Consumer Cognition and Pricing in the 9's in Oligopolistic Markets
The paper fully characterizes the Bertrand equilibria of oligopolistic markets where consumers may ignore the last (i. e. the right-most) digits of prices. Consumers, in this model, do not do this reflexively or out of irrationality, but only when they expect the time cost of acquiring full cognizance of the exact price to exceed the expected loss caused by the slightly erroneous amounts that is likely to be purchased or the slightly higher price that may be paid by virtue of ignoring the information concerning the last digits of prices. It is shown that in this setting there will always exist firms that set prices that end in nine though there may also be some (non-strict) equilibria where a non-nine price ending occurs. It is shown that all firms earn positive profits even in Bertrand equilibria. The model helps us understand in what kinds of markets we are most likely to encounter pricing in the 9’s.
|Date of creation:||2004|
|Contact details of provider:|| Postal: 200 Littauer Center, Cambridge, MA 02138|
Web page: http://www.economics.harvard.edu/journals/hier
More information through EDIRC
References listed on IDEAS
Please report citation or reference errors to , or , if you are the registered author of the cited work, log in to your RePEc Author Service profile, click on "citations" and make appropriate adjustments.:
- Eric Anderson & Duncan Simester, 2003. "Effects of $9 Price Endings on Retail Sales: Evidence from Field Experiments," Quantitative Marketing and Economics (QME), Springer, vol. 1(1), pages 93-110, March.
- Bradley J. Ruffle & Ze'ev Shtudiner, 2006. "99: are retailers best responding to rational consumers? Experimental evidence," Managerial and Decision Economics, John Wiley & Sons, Ltd., vol. 27(6), pages 459-475.
- Basu, Kaushik, 1988.
"Strategic irrationality in extensive games,"
Mathematical Social Sciences,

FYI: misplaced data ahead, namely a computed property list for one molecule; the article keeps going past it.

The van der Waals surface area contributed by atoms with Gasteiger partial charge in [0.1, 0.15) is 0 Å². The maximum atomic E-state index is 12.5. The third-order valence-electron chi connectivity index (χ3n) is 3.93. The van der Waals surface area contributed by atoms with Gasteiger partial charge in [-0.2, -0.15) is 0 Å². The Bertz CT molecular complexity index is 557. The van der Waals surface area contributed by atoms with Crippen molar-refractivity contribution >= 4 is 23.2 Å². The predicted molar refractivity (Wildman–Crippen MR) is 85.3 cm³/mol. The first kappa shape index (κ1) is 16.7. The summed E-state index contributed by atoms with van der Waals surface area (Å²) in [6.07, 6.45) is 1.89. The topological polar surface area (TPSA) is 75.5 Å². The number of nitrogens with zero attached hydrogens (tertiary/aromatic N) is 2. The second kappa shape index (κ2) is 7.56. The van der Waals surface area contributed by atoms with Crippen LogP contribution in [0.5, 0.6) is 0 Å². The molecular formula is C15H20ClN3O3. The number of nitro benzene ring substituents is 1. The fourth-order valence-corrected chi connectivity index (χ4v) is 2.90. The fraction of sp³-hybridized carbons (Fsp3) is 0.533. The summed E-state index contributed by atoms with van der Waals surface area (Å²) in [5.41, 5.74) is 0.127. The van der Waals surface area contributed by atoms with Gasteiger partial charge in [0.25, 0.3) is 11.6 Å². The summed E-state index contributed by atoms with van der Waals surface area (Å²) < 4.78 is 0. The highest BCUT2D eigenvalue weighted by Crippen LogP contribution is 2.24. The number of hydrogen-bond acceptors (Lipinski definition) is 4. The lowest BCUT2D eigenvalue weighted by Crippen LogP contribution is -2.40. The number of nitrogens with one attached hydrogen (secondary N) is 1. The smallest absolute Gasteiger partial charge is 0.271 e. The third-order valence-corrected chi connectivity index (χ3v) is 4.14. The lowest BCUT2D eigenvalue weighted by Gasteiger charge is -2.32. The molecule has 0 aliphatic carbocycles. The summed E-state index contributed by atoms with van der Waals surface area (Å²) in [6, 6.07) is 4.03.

Elsevier, vol. 15(3), pages 247-260, June.
- Basu, Kaushik, 1997. "Why are so many goods priced to end in nine? And why this practice hurts the producers," Economics Letters, Elsevier, vol. 54(1), pages 41-44, January.
When requesting a correction, please mention this item's handle: RePEc:fth:harver:2053. See general information about how to correct material in RePEc.
For technical questions regarding this item, or to correct its authors, title, abstract, bibliographic or download information, contact: (Thomas Krichel)
If you have authored this item and are not yet registered with RePEc, we encourage you to do it here. This allows to link your profile to this item. It also allows you to accept potential citations to this item that we are uncertain about.
If references are entirely missing, you can add them using this form.
If the full references list an item that is present in RePEc, but the system did not link to it, you can help with this form.
If you know of missing items citing this one, you can help us creating those links by adding the relevant references in the same way as above, for each refering item. If you are a registered author of this item, you may also want to check the "citations" tab in your profile, as there may be some citations waiting for confirmation.
Please note that corrections may take a couple of weeks to filter through the various RePEc services.